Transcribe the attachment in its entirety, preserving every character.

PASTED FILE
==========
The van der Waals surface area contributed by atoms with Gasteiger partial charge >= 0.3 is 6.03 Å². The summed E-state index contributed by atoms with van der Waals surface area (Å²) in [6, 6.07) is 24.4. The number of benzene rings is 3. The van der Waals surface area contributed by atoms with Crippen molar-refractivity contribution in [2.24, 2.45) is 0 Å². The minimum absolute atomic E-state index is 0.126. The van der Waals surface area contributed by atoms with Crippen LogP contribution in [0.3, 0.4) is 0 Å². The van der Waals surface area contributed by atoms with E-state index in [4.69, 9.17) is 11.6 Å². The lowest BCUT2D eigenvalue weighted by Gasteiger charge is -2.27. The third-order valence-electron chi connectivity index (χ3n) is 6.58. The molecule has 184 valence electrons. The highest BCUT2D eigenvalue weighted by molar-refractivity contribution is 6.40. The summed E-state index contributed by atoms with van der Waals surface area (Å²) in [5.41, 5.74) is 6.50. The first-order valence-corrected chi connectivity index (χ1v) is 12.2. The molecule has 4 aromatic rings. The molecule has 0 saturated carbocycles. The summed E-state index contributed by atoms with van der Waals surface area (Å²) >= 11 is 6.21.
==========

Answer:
The van der Waals surface area contributed by atoms with Gasteiger partial charge >= 0.3 is 6.03 Å². The summed E-state index contributed by atoms with van der Waals surface area (Å²) in [6, 6.07) is 24.4. The number of benzene rings is 3. The van der Waals surface area contributed by atoms with Crippen molar-refractivity contribution in [2.24, 2.45) is 0 Å². The minimum absolute atomic E-state index is 0.126. The van der Waals surface area contributed by atoms with Crippen LogP contribution in [0.3, 0.4) is 0 Å². The van der Waals surface area contributed by atoms with E-state index in [4.69, 9.17) is 11.6 Å². The lowest BCUT2D eigenvalue weighted by Gasteiger charge is -2.27. The third-order valence-electron chi connectivity index (χ3n) is 6.58. The molecule has 184 valence electrons. The highest BCUT2D eigenvalue weighted by molar-refractivity contribution is 6.40. The summed E-state index contributed by atoms with van der Waals surface area (Å²) in [5.41, 5.74) is 6.50. The first-order valence-corrected chi connectivity index (χ1v) is 12.2. The molecule has 4 aromatic rings. The molecule has 0 saturated carbocycles. The summed E-state index contributed by atoms with van der Waals surface area (Å²) >= 11 is 6.21.